When you look at what’s at stake, you start to get the total picture. A connected fridge sending spam emails is annoying, but the stakes are much higher when it comes to industrial systems. These systems are running power grids, refineries, and other major systems. When so many people think of IoT, they think more of the consumer aspect of it.

The Internet of Connected Everything, But Why?

The question here is should we connect everything just because we can? Jurassic Park comes to mind—just because it’s possible doesn’t mean it’s necessary. Just because your airplane seat reclines backwards doesn’t mean you’re going to use the feature to its full extent. It’s an academic exercise and nobody really cares. Recently, I read about a Wi-Fi-enabled malware-infected clothes iron. Why anyone would connect a clothes iron is something that boggles the mind. There’s no reason to put a coffee pot on a network, but the fact is that it will happen. The unfortunate reality is that people are going to connect whatever they can, just because they can, and we have to react accordingly.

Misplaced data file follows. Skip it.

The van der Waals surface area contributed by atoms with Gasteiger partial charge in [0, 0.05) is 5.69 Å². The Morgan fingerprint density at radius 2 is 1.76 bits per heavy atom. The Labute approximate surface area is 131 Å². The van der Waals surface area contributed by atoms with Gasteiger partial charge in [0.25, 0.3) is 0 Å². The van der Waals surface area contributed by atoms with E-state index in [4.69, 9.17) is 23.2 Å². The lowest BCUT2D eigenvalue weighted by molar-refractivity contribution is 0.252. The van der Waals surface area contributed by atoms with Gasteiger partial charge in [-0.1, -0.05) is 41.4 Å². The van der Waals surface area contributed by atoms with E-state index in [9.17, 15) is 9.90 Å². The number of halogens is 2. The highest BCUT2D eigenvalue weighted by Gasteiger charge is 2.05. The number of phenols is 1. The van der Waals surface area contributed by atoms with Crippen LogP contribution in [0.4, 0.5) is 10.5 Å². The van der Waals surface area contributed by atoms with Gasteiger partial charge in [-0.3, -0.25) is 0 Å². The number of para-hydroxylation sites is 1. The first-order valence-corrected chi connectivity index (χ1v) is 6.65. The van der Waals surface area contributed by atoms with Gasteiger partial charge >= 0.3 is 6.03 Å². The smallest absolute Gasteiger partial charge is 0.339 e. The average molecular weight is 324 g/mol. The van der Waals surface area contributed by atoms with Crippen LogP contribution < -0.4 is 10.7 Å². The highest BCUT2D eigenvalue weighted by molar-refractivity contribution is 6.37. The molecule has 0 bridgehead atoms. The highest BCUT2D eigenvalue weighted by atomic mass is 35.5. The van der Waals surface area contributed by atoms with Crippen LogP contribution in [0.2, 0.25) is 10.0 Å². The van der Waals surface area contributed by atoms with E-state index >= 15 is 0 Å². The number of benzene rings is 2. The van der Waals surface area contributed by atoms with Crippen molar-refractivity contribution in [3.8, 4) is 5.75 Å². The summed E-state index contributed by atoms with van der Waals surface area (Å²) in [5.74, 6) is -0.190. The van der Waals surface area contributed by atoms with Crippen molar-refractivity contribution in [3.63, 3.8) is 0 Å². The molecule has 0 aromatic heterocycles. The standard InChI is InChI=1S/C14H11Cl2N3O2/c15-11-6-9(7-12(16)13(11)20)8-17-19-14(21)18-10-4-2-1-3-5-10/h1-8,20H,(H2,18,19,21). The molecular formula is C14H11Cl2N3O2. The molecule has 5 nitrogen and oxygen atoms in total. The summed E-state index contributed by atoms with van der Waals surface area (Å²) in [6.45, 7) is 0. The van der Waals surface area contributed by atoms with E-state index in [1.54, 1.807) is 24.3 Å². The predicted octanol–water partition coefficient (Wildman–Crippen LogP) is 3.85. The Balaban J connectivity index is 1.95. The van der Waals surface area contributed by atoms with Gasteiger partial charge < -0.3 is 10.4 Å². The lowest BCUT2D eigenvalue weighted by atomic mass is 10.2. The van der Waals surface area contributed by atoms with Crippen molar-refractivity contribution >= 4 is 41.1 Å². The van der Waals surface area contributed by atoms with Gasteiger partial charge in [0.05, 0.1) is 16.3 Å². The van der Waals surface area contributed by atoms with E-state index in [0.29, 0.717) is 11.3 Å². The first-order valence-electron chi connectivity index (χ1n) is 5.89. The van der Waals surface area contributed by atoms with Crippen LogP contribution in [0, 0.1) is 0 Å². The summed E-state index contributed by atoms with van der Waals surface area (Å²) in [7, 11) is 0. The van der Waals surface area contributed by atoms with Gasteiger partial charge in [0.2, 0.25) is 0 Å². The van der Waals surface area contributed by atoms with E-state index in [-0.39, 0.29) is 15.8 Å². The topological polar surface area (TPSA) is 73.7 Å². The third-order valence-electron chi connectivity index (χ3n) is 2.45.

Security Patches for IoT Devices

It’s somewhat complicated. For instance, when you look at connected vehicles, the number of vendors supplying the equipment that goes into a connected car makes for many moving parts. The manufacturer of an IoT device could buy parts from a third-party manufacturer, and this goes into whatever they build. They might purchase or license open source code as part of their code, and it becomes a question of which part of the device went wrong. Who is responsible? Is it the manufacturer, the developer who wrote the code, or the quality assurance department?